According to early and practically universal tradition Matthew wrote his Gospel before the other three, and the place assigned to it in New Testament literature favors the acceptance of this tradition. Irenaeus reports that it was written when Peter and Paul were preaching in Rome (ill.1), and Eusebius states that this was done when Matthew left Palestine and went to preach to others (Historia Ecclesiastica, III, 24). Clement of Alexandria is responsible for the statement that the presbyters who succeeded each other from the beginning declared that “the gospels containing the genealogies (Matthew and Luke) were written first” (Eusebius, Historia Ecclesiastica, VI, 14). This is, of course, fatal to the current theory of dependence on Mark, and is in consequence rejected. At any rate, there is the best reason for holding that the book must have been written before the destruction of Jerusalem in 70 AD (compare 2415). The most likely date for the Greek Gospel is in the 7th Christian decade. Zahn claims that Matthew wrote his Aramaic Gospel in Palestine in 62 AD, while the Greek Matthew dates from 85 AD, but this latter date is not probable.

There is little in the Gospel itself to indicate with clarity the date of its composition. Some conservative scholars argue that it was written before the destruction of Jerusalem, probably between the years 60 and 65, in part because the Second Temple's destruction is believed to be prophesized by Jesus while there is no reference to this event actually being fulfilled. (Matthew 24:31). Liberal scholars usually date the gospel between the years 80 and 100, in part because they believe the reference to the temple's impending destruction shows it actually was written after the fact. Most scholars agree that the writings of Ignatius of Antioch reference, but do not quote, the Gospel of Matthew, suggesting the gospel was completed at the very latest by the turn of the 2nd century.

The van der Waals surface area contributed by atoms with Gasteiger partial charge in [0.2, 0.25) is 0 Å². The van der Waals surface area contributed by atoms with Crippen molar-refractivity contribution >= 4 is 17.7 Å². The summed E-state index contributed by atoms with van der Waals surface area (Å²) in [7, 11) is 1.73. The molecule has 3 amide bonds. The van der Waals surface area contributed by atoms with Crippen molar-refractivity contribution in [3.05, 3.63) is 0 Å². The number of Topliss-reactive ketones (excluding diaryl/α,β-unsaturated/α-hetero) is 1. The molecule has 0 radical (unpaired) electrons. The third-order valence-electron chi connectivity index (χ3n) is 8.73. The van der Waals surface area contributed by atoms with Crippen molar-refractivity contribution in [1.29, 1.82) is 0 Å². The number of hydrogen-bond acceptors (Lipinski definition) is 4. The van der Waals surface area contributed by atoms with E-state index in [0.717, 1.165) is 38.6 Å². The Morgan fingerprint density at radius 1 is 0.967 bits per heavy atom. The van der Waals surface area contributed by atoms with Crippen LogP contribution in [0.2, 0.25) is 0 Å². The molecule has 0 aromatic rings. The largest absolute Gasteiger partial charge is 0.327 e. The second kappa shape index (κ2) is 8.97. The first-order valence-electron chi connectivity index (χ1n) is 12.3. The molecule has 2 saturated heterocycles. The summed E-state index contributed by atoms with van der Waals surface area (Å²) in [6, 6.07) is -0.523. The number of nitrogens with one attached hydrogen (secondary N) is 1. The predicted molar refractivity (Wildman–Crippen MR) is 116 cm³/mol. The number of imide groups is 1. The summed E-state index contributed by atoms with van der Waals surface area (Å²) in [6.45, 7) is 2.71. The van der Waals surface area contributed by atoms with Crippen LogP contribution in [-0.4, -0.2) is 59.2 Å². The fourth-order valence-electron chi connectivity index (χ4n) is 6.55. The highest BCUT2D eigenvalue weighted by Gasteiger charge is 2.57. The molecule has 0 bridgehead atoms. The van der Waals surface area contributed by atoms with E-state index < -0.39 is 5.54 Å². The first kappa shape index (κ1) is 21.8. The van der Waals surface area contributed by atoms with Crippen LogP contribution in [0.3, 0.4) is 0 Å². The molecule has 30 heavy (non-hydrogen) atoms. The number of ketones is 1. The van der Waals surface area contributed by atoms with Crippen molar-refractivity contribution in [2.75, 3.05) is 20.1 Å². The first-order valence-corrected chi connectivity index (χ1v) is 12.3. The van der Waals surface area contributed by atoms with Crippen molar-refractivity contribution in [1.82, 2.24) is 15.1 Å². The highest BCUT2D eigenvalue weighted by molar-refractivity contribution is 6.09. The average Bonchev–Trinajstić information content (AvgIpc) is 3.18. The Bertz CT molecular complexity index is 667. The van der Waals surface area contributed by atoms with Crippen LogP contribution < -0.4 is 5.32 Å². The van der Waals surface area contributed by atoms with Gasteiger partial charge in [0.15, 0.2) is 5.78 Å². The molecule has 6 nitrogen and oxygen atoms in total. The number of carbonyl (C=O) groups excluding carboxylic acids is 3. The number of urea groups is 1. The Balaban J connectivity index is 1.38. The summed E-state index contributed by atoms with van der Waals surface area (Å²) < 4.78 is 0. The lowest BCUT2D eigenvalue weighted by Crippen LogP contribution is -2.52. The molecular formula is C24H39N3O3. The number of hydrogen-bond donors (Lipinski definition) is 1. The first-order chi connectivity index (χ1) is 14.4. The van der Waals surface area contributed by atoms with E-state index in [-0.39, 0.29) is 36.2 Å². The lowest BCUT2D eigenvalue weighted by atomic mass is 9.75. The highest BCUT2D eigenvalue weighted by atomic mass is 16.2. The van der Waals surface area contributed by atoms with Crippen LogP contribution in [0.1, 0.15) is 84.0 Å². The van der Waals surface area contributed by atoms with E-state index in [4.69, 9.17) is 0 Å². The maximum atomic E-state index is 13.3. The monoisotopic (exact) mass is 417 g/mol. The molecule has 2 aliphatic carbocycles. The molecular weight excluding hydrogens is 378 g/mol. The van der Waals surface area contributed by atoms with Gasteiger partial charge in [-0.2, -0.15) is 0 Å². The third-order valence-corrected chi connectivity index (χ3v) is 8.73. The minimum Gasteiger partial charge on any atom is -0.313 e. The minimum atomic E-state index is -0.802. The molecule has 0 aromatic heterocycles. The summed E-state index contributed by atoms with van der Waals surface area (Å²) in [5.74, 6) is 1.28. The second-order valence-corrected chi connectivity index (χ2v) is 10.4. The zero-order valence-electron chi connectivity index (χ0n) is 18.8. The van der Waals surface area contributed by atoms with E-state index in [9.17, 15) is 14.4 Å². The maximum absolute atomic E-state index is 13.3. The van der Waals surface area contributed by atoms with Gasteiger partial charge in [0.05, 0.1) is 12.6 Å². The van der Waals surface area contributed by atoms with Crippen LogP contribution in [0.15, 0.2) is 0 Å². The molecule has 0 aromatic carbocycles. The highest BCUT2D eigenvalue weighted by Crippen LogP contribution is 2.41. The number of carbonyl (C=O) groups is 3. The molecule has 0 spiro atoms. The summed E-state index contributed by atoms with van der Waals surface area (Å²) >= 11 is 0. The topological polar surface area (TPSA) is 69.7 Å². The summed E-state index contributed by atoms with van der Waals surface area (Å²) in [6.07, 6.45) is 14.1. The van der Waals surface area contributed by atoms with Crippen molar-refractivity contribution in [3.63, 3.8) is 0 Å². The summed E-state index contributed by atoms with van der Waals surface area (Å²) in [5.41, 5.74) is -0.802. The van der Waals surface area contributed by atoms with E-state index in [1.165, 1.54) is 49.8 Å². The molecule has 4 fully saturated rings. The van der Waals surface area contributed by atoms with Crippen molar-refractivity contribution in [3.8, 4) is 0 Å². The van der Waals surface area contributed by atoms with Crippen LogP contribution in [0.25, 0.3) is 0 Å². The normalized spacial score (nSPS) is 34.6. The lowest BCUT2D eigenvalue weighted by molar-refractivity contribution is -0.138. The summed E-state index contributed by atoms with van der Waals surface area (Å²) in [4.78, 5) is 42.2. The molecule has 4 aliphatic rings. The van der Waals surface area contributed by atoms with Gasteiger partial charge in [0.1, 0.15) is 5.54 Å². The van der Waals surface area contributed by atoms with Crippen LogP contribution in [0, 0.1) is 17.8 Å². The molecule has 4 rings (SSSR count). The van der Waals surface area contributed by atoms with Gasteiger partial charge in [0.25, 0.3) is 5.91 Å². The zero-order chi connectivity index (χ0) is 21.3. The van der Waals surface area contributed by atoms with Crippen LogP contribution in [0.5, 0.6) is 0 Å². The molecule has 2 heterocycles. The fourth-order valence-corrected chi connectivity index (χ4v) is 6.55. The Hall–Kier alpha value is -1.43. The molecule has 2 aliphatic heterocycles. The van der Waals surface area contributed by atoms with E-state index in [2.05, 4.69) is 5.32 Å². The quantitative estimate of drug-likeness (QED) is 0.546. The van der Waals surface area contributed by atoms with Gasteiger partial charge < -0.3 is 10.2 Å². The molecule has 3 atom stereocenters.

Some conservative Christian scholars argue for an even earlier date. In recent times, John Wenham, one of the biggest supporters of the Augustinian hypothesis, is considered to be among the more notable defenders of an early date for the Gospel of Matthew. He cites almost unanimous agreement by the Church Fathers in placing Matthew before Mark, in addition to internal evidence within the gospels. Furthermore, Carsten Peter Thiede in Eyewitness to Jesus argues for redating the Magdalen papyrus and the Gospel of Matthew to before the year 70. Another reason for an early view is the Jewish emphasis of Matthew which could point toward a time period before Gentile belief in Jesus became prominent. This would place it in the pre-destruction time period, possibly the 50's. NIV Study Bible, Zondervan, 1985. Scholars who defend a later date for the gospel cite multiple reasons for their view, such as the time required for the theological views to develop between Mark and Matthew (assuming Markan priority), references to historic figures and events circa 70, and a later social context.

7. Theology of canonical Matthew

According to R.T. France:

"Matthew's gospel, more clearly than the others, presents the view of Jesus as himself the true Israel, and of those who have responded to his mission as the true remnant of the people of God . . to be the true people of God is thus no longer a matter of nationality but of relationship to Jesus."